Do hospital workers get the flu vaccine? Not all, data shows

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Doctors, nurses and health experts will be the first ones to tell you to get the flu shot, but how often do they follow their own advice?

Federal reports show that less than 60 percent of employees at several New Jersey hospitals got flu shots last season.

The low vaccination rates have led some health networks to take better preventative measures this severe flu season.

“We know that when healthcare personnel get vaccinated, not only are they protected, but they also protect those who are more vulnerable to serious flu illness, like babies and young children, older people, and people with certain illnesses,” Dr. Shereef Elnahal, state Department of Health Acting Commissioner, said in a statement Friday.

While the vaccine does not completely ward off the flu, it still remains a person’s best chance at escaping the virus or decreasing the severity of illness, local and federal health experts have said.

Hospitals each make their own flu recommendations or requirements for employees, who can be medical professionals like doctors, nurses, therapists, pharmacists and technicians, maintenance and operations workers, and others.

Less than 60 percent of workers at nine hospitals in the state, including Inspira Vineland and Shore Medical Center, got the flu vaccine last season, according to data from the U.S. Centers for Medicare and Medicaid Services.

Another six hospitals had workplace flu vaccinations among employees below 75 percent. The data looked at vaccinations between Oct. 2016 and March 2017.

A new mandatory vaccination program this flu season at Inspira Health Network’s three South Jersey hospitals helped the Vineland medical center go from 45 percent of workers vaccinated last year to 99 percent this year, hospital officials said.

Paul Lambrecht, Vice President of Quality and Patient Safety at Inspira Health Network, said the health provider began gathering information two years ago about mandatory vaccination policies used by other health systems in the Delaware Valley.

Using those examples, and talking with leaders from those institutions about best practices around policy design and implementation, he said Inspira established a committee that focused on its vaccination policy design, program and tracking.

“We also developed a communication plan to ensure that our employees and physicians not only understood the revised policy, but the rationale for instituting these changes,” Lambrecht said.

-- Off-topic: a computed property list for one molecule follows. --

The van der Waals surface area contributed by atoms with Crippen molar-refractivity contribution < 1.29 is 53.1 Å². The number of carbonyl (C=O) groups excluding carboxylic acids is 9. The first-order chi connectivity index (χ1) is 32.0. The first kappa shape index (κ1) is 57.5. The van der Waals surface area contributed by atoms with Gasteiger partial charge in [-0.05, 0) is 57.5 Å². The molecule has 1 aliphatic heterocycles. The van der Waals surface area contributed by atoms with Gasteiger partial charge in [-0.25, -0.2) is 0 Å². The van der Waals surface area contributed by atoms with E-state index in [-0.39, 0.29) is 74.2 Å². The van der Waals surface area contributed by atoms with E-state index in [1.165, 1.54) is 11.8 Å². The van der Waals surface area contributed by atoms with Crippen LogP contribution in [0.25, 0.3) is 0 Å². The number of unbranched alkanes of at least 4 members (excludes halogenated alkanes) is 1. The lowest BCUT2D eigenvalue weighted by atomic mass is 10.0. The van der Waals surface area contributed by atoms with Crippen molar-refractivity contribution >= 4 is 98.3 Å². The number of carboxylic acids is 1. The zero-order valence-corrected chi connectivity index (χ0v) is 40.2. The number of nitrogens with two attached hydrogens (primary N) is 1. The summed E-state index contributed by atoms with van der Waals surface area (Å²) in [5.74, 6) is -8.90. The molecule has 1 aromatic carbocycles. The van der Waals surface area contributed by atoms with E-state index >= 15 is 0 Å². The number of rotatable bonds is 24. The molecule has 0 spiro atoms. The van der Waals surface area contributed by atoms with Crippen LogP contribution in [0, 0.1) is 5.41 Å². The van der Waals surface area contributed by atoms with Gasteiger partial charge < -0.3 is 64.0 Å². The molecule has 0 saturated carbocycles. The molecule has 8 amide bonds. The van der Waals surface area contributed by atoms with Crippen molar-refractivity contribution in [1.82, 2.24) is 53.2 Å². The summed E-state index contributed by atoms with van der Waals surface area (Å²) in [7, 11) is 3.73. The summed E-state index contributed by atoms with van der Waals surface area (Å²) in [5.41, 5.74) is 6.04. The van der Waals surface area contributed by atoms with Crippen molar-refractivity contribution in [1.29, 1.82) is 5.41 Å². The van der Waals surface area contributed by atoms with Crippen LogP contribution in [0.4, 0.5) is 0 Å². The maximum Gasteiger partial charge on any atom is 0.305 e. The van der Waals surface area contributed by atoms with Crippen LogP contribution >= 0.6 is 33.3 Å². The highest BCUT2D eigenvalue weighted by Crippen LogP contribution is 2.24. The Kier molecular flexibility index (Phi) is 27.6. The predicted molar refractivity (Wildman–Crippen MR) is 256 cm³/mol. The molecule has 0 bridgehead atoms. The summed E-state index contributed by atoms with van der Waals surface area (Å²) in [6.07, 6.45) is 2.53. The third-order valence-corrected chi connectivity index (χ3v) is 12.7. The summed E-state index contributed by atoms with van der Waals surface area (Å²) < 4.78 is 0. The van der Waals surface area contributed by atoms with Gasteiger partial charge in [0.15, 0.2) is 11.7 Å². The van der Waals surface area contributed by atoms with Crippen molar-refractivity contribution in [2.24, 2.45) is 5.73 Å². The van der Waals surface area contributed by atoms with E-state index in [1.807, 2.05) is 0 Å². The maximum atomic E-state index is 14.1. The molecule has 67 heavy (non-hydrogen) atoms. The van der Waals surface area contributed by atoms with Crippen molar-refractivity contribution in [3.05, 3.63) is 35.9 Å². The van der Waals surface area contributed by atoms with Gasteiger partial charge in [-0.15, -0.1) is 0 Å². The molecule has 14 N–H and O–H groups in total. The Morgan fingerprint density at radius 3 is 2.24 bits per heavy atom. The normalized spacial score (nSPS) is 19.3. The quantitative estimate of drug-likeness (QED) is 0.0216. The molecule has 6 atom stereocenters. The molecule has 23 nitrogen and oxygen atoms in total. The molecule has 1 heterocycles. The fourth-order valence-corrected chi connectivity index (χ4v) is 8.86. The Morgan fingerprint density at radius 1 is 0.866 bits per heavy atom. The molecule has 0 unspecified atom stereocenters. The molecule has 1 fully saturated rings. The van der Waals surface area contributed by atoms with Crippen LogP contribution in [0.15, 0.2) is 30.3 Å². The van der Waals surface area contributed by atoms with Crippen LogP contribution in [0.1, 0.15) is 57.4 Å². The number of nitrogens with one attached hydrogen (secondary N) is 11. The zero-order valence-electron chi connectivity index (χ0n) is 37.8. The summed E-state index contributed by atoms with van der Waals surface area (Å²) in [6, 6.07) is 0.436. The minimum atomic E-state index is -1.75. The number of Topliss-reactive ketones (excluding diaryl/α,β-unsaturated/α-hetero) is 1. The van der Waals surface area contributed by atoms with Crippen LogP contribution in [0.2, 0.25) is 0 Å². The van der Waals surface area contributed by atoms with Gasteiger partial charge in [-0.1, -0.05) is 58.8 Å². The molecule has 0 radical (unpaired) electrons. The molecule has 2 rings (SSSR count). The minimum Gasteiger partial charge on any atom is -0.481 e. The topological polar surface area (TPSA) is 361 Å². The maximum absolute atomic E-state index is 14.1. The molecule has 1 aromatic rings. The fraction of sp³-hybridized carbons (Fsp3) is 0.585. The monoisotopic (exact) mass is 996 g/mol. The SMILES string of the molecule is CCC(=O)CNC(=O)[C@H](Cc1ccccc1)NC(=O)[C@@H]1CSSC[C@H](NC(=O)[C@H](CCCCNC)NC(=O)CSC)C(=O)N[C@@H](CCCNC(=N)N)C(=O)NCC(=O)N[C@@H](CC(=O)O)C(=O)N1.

The flu, which can be easily spread from person to person through direct contact, on surfaces or droplets in the air, has hit many communities hard this year.

Federal officials announced that flu levels now mirror those seen in the H1N1 flu pandemic of 2009. There have been 14,065 laboratory-confirmed cases in New Jersey as of Feb. 10, state reports show.

Health experts around the country have reported overwhelming numbers of patients coming into emergency rooms with flu-like symptoms, including cough, fever, aches and chills, breathing issues and more.

As part of its #FighttheFluNJ campaign, New Jersey Department of Health officials are visiting hospitals, nursing homes, rehab facilities and county health departments to promote flu vaccination for not only patients, but health care workers as well.

Aline Holmes, registered nurse and senior vice president of clinical affairs at New Jersey Hospital Association, said there are very few reasons why a hospital worker could or should choose to not get vaccinated.

“Except for a few exceptions, healthcare workers should absolutely protect their patients, their families and themselves by getting a flu shot,” she said. “The exceptions include allergies for any of the ingredients used in developing the vaccine and religion-based exemptions.”

Susan Staeger, Cape Regional Medical Center spokeswoman, said all workers with in the Cape Regional Health System follow an influenza vaccination policy that has resulted in an 88 percent vaccination coverage among employees this season.

Staeger said other preventative initiatives include providing respiratory hygiene stations at hospital entrances and patient waiting areas, which have “Cover Your Cough” signage, masks, tissues and alcohol sanitizer.

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